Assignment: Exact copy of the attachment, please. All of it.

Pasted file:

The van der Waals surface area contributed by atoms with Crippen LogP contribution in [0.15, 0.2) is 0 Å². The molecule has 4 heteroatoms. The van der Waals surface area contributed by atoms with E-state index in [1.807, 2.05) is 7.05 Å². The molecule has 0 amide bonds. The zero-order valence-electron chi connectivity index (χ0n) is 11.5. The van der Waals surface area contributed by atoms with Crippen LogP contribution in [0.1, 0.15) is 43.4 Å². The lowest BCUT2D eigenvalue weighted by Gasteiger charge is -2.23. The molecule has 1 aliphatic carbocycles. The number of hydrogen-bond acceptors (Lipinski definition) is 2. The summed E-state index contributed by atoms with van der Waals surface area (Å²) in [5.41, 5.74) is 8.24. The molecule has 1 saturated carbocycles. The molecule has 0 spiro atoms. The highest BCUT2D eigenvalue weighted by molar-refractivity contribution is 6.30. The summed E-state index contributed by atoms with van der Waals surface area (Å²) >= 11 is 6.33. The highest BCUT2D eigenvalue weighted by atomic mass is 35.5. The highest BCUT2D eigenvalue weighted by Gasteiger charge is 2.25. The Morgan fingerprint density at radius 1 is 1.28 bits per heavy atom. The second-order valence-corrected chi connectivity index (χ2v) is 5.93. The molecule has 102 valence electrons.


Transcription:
The van der Waals surface area contributed by atoms with Crippen LogP contribution in [0.15, 0.2) is 0 Å². The molecule has 4 heteroatoms. The van der Waals surface area contributed by atoms with E-state index in [1.807, 2.05) is 7.05 Å². The molecule has 0 amide bonds. The zero-order valence-electron chi connectivity index (χ0n) is 11.5. The van der Waals surface area contributed by atoms with Crippen LogP contribution in [0.1, 0.15) is 43.4 Å². The lowest BCUT2D eigenvalue weighted by Gasteiger charge is -2.23. The molecule has 1 aliphatic carbocycles. The number of hydrogen-bond acceptors (Lipinski definition) is 2. The summed E-state index contributed by atoms with van der Waals surface area (Å²) in [5.41, 5.74) is 8.24. The molecule has 1 saturated carbocycles. The molecule has 0 spiro atoms. The highest BCUT2D eigenvalue weighted by molar-refractivity contribution is 6.30. The summed E-state index contributed by atoms with van der Waals surface area (Å²) >= 11 is 6.33. The highest BCUT2D eigenvalue weighted by atomic mass is 35.5. The highest BCUT2D eigenvalue weighted by Gasteiger charge is 2.25. The Morgan fingerprint density at radius 1 is 1.28 bits per heavy atom. The second-order valence-corrected chi connectivity index (χ2v) is 5.93. The molecule has 102 valence electrons.